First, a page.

Rising Chocolate Prices Signal an Impending Cocoa Crisis

High demand coupled with poor yields have top chocolate companies raising wholesale prices. The future of the industry is bleak as social, economic, and environmental factors could cause cocoa bean production to crash. Although this isn't exactly an economical depression, that's the emotion most chocoholics are feeling right now.

What's the Latest?


Are you prepared for the Chocolate Depression? No, that's not an economic term; it's an emotional one. Your Kit Kat bars are about to get a whole lot more expensive.

Reuters reports that Hershey has joined competitors Mars and Nestle in announcing price increases for their products. The rise in the cost of chocolate is a direct response to the skyrocketing price of cocoa beans and dairy products. Unfortunately for chocoholics, numerous social, economic, and environmental factors suggest the price of sweets is only going to keep rising.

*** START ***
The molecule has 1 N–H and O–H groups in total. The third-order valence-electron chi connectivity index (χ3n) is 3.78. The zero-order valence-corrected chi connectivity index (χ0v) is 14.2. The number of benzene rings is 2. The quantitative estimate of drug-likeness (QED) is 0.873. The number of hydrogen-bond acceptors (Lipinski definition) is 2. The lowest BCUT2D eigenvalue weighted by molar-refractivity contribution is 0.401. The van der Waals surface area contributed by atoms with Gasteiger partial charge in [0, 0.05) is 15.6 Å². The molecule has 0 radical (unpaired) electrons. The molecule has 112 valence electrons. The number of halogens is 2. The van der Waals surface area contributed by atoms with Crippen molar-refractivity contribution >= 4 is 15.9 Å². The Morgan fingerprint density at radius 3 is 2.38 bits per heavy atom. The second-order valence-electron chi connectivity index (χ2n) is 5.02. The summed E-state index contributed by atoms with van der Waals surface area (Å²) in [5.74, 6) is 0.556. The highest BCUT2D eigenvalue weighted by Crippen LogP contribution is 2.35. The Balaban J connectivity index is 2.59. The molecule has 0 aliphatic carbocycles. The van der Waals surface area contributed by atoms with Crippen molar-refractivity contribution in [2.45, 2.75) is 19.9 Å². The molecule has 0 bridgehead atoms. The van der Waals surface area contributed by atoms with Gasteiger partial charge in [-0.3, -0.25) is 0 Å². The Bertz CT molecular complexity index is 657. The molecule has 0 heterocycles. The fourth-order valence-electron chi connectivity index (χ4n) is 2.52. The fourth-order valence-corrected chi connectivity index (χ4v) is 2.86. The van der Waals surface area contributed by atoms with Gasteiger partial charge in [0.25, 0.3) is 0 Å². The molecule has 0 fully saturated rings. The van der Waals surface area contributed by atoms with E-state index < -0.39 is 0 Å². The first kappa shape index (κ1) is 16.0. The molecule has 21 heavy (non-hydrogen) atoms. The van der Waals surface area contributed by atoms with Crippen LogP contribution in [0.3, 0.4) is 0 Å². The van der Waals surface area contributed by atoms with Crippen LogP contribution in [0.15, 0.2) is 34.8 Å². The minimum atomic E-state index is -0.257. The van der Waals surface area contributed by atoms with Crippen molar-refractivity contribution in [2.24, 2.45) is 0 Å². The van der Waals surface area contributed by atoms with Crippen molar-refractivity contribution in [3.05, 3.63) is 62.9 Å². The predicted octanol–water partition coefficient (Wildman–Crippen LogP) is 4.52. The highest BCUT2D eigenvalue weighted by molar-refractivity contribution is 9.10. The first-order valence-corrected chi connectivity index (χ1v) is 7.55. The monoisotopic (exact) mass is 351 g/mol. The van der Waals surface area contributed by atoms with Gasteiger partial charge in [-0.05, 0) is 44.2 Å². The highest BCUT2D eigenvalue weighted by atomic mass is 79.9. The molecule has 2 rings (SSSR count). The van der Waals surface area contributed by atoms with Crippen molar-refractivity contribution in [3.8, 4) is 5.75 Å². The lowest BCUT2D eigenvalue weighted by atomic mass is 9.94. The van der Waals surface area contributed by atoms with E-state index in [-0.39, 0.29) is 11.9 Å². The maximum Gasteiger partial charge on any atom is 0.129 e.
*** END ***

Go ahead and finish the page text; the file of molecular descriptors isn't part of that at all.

What's the Big Idea?

According to Slatethe price of cocoa beans has shot up 18% this year alone, a result of high demand unsuitably coupled with dwindling supply. It's been a rough year for the world's cocoa producers, many of them independent farmers struggling in volatile markets such as Côte d’Ivoire (which produces 37% of the world's cocoa), Ghana (21%), Indonesia (13%), and other equatorial countries. Despite corporate investments aimed at improving infrastructure and stabilizing these vital cocoa-producing regions, many farmers are abandoning the crop altogether. One reason is that climate change threatens to slow chocolate production in the coming years. Cocoa crops are particularly vulnerable to erratic weather shifts. That they can only really be grown in a small latitudinal pocket located around the equator makes finding new production bases difficult.  

While the threat of 250 million displaced people probably won't influence the world's leaders to act on climate change, having to pay an extra $2 for a Kit Kat bar just might. 

Read more at Slate, DevExand Reuters

Photo credit: joannawnuk / Shutterstock

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